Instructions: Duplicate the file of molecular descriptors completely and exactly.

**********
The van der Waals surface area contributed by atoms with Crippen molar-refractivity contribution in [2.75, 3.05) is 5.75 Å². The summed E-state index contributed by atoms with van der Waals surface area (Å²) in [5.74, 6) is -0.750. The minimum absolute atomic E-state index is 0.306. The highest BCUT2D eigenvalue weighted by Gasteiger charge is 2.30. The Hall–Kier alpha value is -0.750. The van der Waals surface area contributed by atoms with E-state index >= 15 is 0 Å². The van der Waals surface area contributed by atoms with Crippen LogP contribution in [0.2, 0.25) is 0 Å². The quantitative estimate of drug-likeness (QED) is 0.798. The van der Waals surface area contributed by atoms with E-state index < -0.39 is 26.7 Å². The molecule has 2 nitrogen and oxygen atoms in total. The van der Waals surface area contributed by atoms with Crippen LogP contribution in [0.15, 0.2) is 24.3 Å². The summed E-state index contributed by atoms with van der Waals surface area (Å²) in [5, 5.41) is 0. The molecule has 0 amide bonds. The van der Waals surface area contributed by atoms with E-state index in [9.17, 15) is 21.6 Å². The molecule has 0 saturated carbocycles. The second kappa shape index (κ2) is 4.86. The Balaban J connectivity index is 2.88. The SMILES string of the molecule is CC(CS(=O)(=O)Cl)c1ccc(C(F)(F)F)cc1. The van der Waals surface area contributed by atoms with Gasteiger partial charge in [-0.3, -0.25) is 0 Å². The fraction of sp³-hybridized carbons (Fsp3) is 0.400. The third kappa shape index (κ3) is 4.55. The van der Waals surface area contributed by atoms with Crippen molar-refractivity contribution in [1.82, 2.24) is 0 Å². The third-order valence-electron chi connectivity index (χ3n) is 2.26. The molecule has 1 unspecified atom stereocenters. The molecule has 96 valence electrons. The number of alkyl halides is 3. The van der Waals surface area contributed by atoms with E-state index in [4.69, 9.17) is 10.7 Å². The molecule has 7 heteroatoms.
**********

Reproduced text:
The van der Waals surface area contributed by atoms with Crippen molar-refractivity contribution in [2.75, 3.05) is 5.75 Å². The summed E-state index contributed by atoms with van der Waals surface area (Å²) in [5.74, 6) is -0.750. The minimum absolute atomic E-state index is 0.306. The highest BCUT2D eigenvalue weighted by Gasteiger charge is 2.30. The Hall–Kier alpha value is -0.750. The van der Waals surface area contributed by atoms with E-state index >= 15 is 0 Å². The van der Waals surface area contributed by atoms with Crippen LogP contribution in [0.2, 0.25) is 0 Å². The quantitative estimate of drug-likeness (QED) is 0.798. The van der Waals surface area contributed by atoms with E-state index < -0.39 is 26.7 Å². The molecule has 2 nitrogen and oxygen atoms in total. The van der Waals surface area contributed by atoms with Crippen LogP contribution in [0.15, 0.2) is 24.3 Å². The summed E-state index contributed by atoms with van der Waals surface area (Å²) in [5, 5.41) is 0. The molecule has 0 amide bonds. The van der Waals surface area contributed by atoms with E-state index in [9.17, 15) is 21.6 Å². The molecule has 0 saturated carbocycles. The second kappa shape index (κ2) is 4.86. The Balaban J connectivity index is 2.88. The SMILES string of the molecule is CC(CS(=O)(=O)Cl)c1ccc(C(F)(F)F)cc1. The van der Waals surface area contributed by atoms with Gasteiger partial charge in [-0.3, -0.25) is 0 Å². The fraction of sp³-hybridized carbons (Fsp3) is 0.400. The third kappa shape index (κ3) is 4.55. The van der Waals surface area contributed by atoms with Crippen molar-refractivity contribution in [1.82, 2.24) is 0 Å². The third-order valence-electron chi connectivity index (χ3n) is 2.26. The molecule has 1 unspecified atom stereocenters. The molecule has 96 valence electrons. The number of alkyl halides is 3. The van der Waals surface area contributed by atoms with E-state index in [4.69, 9.17) is 10.7 Å². The molecule has 7 heteroatoms.